There is a lot in here – preparations for the GDPR, the growing realisation of the implications of holding the data of other organisations, contractual certifications of GDPR compliance, unwitting indemnification of other parties, WP249 and its assertion that discovery may amount to the “monitoring” of employees, the balancing of one set of obligations against others, and improvements in security in discovery review.
At Relativity Fest 2016 I asked Patrick Burke, then at Bennett & Samios LLP and now Director, Financial Services Innovation at the New York State Department of Financial Services, about the motivation of organisations who were preparing for the General Data Protection Regulation. What was the most compelling factor which drove them towards compliance?
Most people, at that stage, would have answered “The fear of 4% fines”. Patrick Burke’s answer was “They want to keep doing business”, something I have been quoting ever since. I put the question to him again at Relativity Fest in 2017.
Patrick Burke said that he is now seeing more of the same readiness, willingness and aspiration as the year before, but exaggerated. It is now, he said, the CIOs and senior tech people who are hearing about GDPR requirements and investigating the extent of personal information held by them which would be caught by the GDPR. They are finding a lot of it.
Organisations are now engaging in anticipatory projects, Patrick Burke says. They are preparing for certification under the EU-US Privacy Shield. They are developing new protocols for handling data, for dealing with security issues and for planning to meet the 72-hour breach notification imposed by the GDPR. These do not amount to an obligation to give complete information about the breach, but organisations will be expected to describe it, to summarise its scope and likely effect, and to say what they are doing about it. The latter in particular is something to prepare for, not to dream up within 72 hours.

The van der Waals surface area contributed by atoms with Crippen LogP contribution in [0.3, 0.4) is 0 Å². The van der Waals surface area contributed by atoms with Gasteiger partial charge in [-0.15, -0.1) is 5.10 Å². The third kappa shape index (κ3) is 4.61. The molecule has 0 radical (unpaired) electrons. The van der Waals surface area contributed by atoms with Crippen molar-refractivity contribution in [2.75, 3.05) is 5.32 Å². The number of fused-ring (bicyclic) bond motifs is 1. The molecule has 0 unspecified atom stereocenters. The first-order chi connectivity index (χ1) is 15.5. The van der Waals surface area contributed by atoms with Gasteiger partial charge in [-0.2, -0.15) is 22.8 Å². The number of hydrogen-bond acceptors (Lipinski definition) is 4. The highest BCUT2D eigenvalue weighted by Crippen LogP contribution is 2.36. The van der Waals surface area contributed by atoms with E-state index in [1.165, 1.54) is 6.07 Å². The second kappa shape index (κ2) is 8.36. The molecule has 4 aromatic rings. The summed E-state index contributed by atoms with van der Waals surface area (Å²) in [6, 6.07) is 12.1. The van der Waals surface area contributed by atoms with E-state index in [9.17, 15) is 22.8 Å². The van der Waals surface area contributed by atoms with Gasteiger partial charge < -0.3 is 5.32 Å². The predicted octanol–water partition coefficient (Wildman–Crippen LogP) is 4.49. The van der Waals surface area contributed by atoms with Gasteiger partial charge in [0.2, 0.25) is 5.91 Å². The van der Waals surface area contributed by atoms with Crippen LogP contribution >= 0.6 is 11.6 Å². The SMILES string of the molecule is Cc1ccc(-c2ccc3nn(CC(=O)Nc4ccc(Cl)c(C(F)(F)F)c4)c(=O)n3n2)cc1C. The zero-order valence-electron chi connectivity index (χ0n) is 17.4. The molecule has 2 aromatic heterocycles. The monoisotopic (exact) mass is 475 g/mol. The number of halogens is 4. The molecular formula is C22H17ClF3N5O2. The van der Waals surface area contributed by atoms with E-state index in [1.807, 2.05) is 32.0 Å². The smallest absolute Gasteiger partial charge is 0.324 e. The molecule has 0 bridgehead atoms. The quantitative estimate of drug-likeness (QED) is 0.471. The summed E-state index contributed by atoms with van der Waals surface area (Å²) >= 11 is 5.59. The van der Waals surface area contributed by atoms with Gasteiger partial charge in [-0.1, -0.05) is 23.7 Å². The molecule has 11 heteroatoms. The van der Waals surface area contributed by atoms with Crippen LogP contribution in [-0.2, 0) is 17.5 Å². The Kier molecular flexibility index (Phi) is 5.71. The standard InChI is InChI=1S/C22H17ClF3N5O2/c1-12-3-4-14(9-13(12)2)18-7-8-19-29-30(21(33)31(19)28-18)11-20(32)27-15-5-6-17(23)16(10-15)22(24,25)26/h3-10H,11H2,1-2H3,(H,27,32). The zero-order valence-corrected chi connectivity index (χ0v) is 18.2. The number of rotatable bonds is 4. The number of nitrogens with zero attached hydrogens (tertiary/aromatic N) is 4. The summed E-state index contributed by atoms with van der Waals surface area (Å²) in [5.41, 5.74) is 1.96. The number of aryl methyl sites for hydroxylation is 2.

Patrick Burke observes that many organisations are realising that they hold a great deal of data from other companies. They now need to know what the purpose was for collecting the data and for holding it, and to know how long it should be kept.
Organisations are facing more than the requirements of regulators. Many of them have been signing contracts with riders which not only certify their own compliance with the GDPR but indemnify others. It is becoming clear that data required under these conditions cannot merely be shoved on a laptop or a shared drive.
Patrick Burke talks also about the implications of WP249 published by the Article 29 Working Party on monitoring employees in the workplace. We have all felt reasonably clear hitherto that eDiscovery collections do not amount to “monitoring”, but eDiscovery is listed in WP249 among processing operations resulting from monitoring IT usage at the workplace – the exact words are “eDiscovery technology, which refers to any process in which electronic data is searched with the aim of its use as evidence”.
It therefore becomes necessary, Patrick Burke says, to do an impact assessment before embarking on a new discovery collection, to do an analysis of proportionality, and to assess whether the organisation has a legitimate interest in the data.
This point led in turn to a discussion about the theme of balance which runs throughout the GDPR – many of its terms do not impose an absolute standard but require companies to balance one set of interests against another. Patrick Burke says that Germany, for example, wants organisations to investigate wrongdoing and the GDPR should not be seen as a blanket ban on that. What is required is a definition of limitations and the description of the least intrusive way of conducting the investigation.
Another significant feature is security of data, and not just because of the 72 hour breach notification requirement. Andrew Sieja, CEO of Relativity, had devoted part of his keynote speech that morning to talking about Relativity’s improved security, with passwords being replaced by two-factor authentication, single sign-on provisions, and the use of Microsoft Azure.
As a final point, he observes that RelativityOne, with its ability to compartmentalise data within a jurisdiction, has potentially implications for those responsible for managing data within and across borders.